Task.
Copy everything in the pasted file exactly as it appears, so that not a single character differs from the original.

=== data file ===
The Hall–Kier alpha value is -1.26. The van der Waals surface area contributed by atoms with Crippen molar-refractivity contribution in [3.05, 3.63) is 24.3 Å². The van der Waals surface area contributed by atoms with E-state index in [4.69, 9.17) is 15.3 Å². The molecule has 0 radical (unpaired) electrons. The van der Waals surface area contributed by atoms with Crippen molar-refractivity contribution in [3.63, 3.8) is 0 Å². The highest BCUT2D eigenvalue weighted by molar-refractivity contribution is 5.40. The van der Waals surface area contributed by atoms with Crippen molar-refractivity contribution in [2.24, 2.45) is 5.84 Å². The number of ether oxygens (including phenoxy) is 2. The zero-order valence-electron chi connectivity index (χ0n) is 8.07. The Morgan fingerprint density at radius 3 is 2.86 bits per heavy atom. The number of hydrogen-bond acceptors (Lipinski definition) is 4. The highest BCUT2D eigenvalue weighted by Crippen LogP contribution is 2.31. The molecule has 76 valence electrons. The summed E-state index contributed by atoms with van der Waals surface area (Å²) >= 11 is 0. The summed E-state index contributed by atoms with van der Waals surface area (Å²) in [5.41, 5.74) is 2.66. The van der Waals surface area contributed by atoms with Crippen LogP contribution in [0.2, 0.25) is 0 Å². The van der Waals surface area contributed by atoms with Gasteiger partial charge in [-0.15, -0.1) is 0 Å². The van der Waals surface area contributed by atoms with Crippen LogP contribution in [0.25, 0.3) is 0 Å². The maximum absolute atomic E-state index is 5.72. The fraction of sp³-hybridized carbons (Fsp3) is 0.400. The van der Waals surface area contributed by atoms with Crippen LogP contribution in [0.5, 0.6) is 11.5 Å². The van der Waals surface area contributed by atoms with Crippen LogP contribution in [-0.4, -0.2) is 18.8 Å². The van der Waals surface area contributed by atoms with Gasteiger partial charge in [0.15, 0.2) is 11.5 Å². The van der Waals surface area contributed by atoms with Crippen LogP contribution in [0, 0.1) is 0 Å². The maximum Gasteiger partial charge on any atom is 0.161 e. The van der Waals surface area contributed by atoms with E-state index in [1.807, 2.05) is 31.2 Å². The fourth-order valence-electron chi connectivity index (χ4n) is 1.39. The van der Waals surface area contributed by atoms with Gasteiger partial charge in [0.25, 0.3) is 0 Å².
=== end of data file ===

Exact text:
The Hall–Kier alpha value is -1.26. The van der Waals surface area contributed by atoms with Crippen molar-refractivity contribution in [3.05, 3.63) is 24.3 Å². The van der Waals surface area contributed by atoms with E-state index in [4.69, 9.17) is 15.3 Å². The molecule has 0 radical (unpaired) electrons. The van der Waals surface area contributed by atoms with Crippen molar-refractivity contribution in [3.63, 3.8) is 0 Å². The highest BCUT2D eigenvalue weighted by molar-refractivity contribution is 5.40. The van der Waals surface area contributed by atoms with Crippen molar-refractivity contribution in [2.24, 2.45) is 5.84 Å². The number of ether oxygens (including phenoxy) is 2. The zero-order valence-electron chi connectivity index (χ0n) is 8.07. The Morgan fingerprint density at radius 3 is 2.86 bits per heavy atom. The number of hydrogen-bond acceptors (Lipinski definition) is 4. The highest BCUT2D eigenvalue weighted by Crippen LogP contribution is 2.31. The molecule has 76 valence electrons. The summed E-state index contributed by atoms with van der Waals surface area (Å²) >= 11 is 0. The summed E-state index contributed by atoms with van der Waals surface area (Å²) in [5.41, 5.74) is 2.66. The van der Waals surface area contributed by atoms with Crippen LogP contribution in [0.2, 0.25) is 0 Å². The van der Waals surface area contributed by atoms with Gasteiger partial charge in [-0.15, -0.1) is 0 Å². The van der Waals surface area contributed by atoms with Crippen LogP contribution in [0.25, 0.3) is 0 Å². The maximum absolute atomic E-state index is 5.72. The fraction of sp³-hybridized carbons (Fsp3) is 0.400. The van der Waals surface area contributed by atoms with Crippen LogP contribution in [0.5, 0.6) is 11.5 Å². The van der Waals surface area contributed by atoms with Crippen LogP contribution in [-0.4, -0.2) is 18.8 Å². The van der Waals surface area contributed by atoms with Gasteiger partial charge in [0.15, 0.2) is 11.5 Å². The van der Waals surface area contributed by atoms with Crippen LogP contribution in [0, 0.1) is 0 Å². The maximum Gasteiger partial charge on any atom is 0.161 e. The van der Waals surface area contributed by atoms with E-state index in [1.807, 2.05) is 31.2 Å². The fourth-order valence-electron chi connectivity index (χ4n) is 1.39. The van der Waals surface area contributed by atoms with Gasteiger partial charge in [0.25, 0.3) is 0 Å².